21. So… the fact that The Register and The Inquirer are not credible isn’t news to me.

    They’ve been around for ages, and people pay attention to them because *sometimes* they get it right. Usually they’re stories are either:
    A) Completely and utterly wrong.
    B) Completely and utterly common knowledge with some worthless commentary.

    Once in a great while they’ll post a rumor or prediction that will turn out to be true. For all I know, they’re just guessing and by chance they’re right at least some of the time.

    In either case, you’re right that they’re pretty much tabloids like The National Inquirer and whatnot. I’d rather read The Onion, at least their fake news is funny.

  22. The odd thing is how are these sites still allowed to exist? I mean, if James Frey and Randomhouse get crucified, how are these purportedly legit news sources still allowed to continue without at least some sort of slap on the wrist and/or a disclaimer a la getodd.com?

    Someone sic Oprah on The Register!

  23. The odd thing is how are these sites still allowed to exist? I mean, if James Frey and Randomhouse get crucified, how are these purportedly legit news sources still allowed to continue without at least some sort of slap on the wrist and/or a disclaimer a la getodd.com?

    Someone sic Oprah on The Register!

  24. “But, we should now start deriding people who link to non-credible sources. I will.”

    Sounds like a lynch mob. If they are non-credible, then link to them and let your readers decide.

    I think we should deride people who suggest deriding people who link to sources that may or may not be credible. I have.

  25. “But, we should now start deriding people who link to non-credible sources. I will.”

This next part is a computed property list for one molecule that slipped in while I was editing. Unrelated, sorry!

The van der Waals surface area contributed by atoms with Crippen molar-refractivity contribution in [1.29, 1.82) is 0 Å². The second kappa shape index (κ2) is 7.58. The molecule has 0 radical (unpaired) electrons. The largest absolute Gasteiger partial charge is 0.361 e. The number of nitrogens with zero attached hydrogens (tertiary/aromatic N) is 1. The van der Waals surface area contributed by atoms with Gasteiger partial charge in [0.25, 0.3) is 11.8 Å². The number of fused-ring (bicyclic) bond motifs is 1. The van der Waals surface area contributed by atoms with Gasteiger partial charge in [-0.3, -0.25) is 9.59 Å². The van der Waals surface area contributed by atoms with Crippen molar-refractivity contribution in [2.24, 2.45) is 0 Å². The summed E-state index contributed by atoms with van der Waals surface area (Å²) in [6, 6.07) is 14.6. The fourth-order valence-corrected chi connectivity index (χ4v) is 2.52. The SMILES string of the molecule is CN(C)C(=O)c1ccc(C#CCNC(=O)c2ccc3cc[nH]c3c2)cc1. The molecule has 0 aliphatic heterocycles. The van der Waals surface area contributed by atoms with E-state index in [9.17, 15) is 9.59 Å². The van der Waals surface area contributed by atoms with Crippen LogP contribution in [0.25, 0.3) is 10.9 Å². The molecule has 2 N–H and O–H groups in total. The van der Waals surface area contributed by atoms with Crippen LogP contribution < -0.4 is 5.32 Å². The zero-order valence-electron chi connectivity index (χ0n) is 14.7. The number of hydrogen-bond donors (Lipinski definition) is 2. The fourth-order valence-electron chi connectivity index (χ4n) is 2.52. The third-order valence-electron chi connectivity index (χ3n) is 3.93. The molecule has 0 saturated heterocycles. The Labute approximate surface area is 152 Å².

Sounds like a lynch mob. If they are non-credible, then link to them and let your readers decide.

    I think we should deride people who suggest deriding people who link to sources that may or may not be credible. I have.

  26. Talk of firing people is the sort of stuff that I hear from you only when you are saying things that I know that you later wish you hadn’t said.

    Your old policy, your best policy, is just “link and comment, or comment and link”.

    Policies like “deliberately not linking as a punishment” and “not linking because they don’t deserve the traffic” is a sign that you are “giving your own links in too much respect”.

    Stop giving your links or anyone else’s links any “respect”.

    Think humility, which is your stongest suit.

    You link and comment in order to “add one more potentially interesting journey” to the web.

    Not to “spread the truth according to St Scoble” or to “teach someone a lesson” in how to be a good journalist.

    The moment you start to “set a standard” for what you will or won’t link to, you restrict the number and diversity of experiences that you can provide for your readers.

    It is NOT “what you link to” that defines the service that you give to your readers.

    It is “what you say about it”.

    “Look at this STORY I linked to here, I personally don’t think this is accurate” is a perfectly good piece of blogging, while either “blogger’s silence”, or telling people about the existence of something that you then tell them that won’t link to, what kind of “naked conversation” is that?

    You’re much, much better than that.

  27. Talk of firing people is the sort of stuff that I hear from you only when you are saying things that I know that you later wish you hadn’t said.

    Your old policy, your best policy, is just “link and comment, or comment and link”.

    Policies like “deliberately not linking as a punishment” and “not linking because they don’t deserve the traffic” is a sign that you are “giving your own links in too much respect”.

    Stop giving your links or anyone else’s links any “respect”.

    Think humility, which is your stongest suit.

    You link and comment in order to “add one more potentially interesting journey” to the web.

    Not to “spread the truth according to St Scoble” or to “teach someone a lesson” in how to be a good journalist.

    The moment you start to “set a standard” for what you will or won’t link to, you restrict the number and diversity of experiences that you can provide for your readers.